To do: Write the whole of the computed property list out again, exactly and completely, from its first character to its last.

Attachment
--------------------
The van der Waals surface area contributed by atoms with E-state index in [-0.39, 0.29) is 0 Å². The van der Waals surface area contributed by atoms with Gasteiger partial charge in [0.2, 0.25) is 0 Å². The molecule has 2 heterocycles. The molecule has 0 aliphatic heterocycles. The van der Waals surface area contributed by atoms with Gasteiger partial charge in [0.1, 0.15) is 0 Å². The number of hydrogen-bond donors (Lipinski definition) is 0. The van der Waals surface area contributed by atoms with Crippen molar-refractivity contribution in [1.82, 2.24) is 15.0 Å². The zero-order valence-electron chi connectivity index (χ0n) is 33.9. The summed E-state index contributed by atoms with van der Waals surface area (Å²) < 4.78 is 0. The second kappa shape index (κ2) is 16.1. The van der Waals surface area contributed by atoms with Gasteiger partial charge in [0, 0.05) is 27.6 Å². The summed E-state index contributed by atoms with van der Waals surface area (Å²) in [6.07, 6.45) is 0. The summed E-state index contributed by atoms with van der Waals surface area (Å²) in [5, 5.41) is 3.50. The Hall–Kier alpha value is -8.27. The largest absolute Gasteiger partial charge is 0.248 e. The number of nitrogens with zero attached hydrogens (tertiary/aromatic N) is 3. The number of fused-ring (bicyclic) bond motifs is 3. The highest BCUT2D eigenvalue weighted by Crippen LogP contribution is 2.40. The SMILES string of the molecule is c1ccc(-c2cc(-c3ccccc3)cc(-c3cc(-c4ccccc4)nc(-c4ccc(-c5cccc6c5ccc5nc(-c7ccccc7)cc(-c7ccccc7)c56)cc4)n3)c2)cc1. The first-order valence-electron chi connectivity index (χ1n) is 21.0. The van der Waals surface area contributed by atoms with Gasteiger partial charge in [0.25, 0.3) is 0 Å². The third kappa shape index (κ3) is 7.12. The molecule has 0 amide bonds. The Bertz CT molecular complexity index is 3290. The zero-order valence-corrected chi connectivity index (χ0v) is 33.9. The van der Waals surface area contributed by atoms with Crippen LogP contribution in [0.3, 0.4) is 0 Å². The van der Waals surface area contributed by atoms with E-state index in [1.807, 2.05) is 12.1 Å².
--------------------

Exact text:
The van der Waals surface area contributed by atoms with E-state index in [-0.39, 0.29) is 0 Å². The van der Waals surface area contributed by atoms with Gasteiger partial charge in [0.2, 0.25) is 0 Å². The molecule has 2 heterocycles. The molecule has 0 aliphatic heterocycles. The van der Waals surface area contributed by atoms with Gasteiger partial charge in [0.1, 0.15) is 0 Å². The number of hydrogen-bond donors (Lipinski definition) is 0. The van der Waals surface area contributed by atoms with Crippen molar-refractivity contribution in [1.82, 2.24) is 15.0 Å². The zero-order valence-electron chi connectivity index (χ0n) is 33.9. The summed E-state index contributed by atoms with van der Waals surface area (Å²) < 4.78 is 0. The second kappa shape index (κ2) is 16.1. The van der Waals surface area contributed by atoms with Gasteiger partial charge in [0, 0.05) is 27.6 Å². The summed E-state index contributed by atoms with van der Waals surface area (Å²) in [6.07, 6.45) is 0. The summed E-state index contributed by atoms with van der Waals surface area (Å²) in [5, 5.41) is 3.50. The Hall–Kier alpha value is -8.27. The largest absolute Gasteiger partial charge is 0.248 e. The number of nitrogens with zero attached hydrogens (tertiary/aromatic N) is 3. The number of fused-ring (bicyclic) bond motifs is 3. The highest BCUT2D eigenvalue weighted by Crippen LogP contribution is 2.40. The SMILES string of the molecule is c1ccc(-c2cc(-c3ccccc3)cc(-c3cc(-c4ccccc4)nc(-c4ccc(-c5cccc6c5ccc5nc(-c7ccccc7)cc(-c7ccccc7)c56)cc4)n3)c2)cc1. The first-order valence-electron chi connectivity index (χ1n) is 21.0. The van der Waals surface area contributed by atoms with Gasteiger partial charge in [0.25, 0.3) is 0 Å². The third kappa shape index (κ3) is 7.12. The molecule has 0 amide bonds. The Bertz CT molecular complexity index is 3290. The zero-order valence-corrected chi connectivity index (χ0v) is 33.9. The van der Waals surface area contributed by atoms with Crippen LogP contribution in [0.3, 0.4) is 0 Å². The van der Waals surface area contributed by atoms with E-state index in [1.807, 2.05) is 12.1 Å².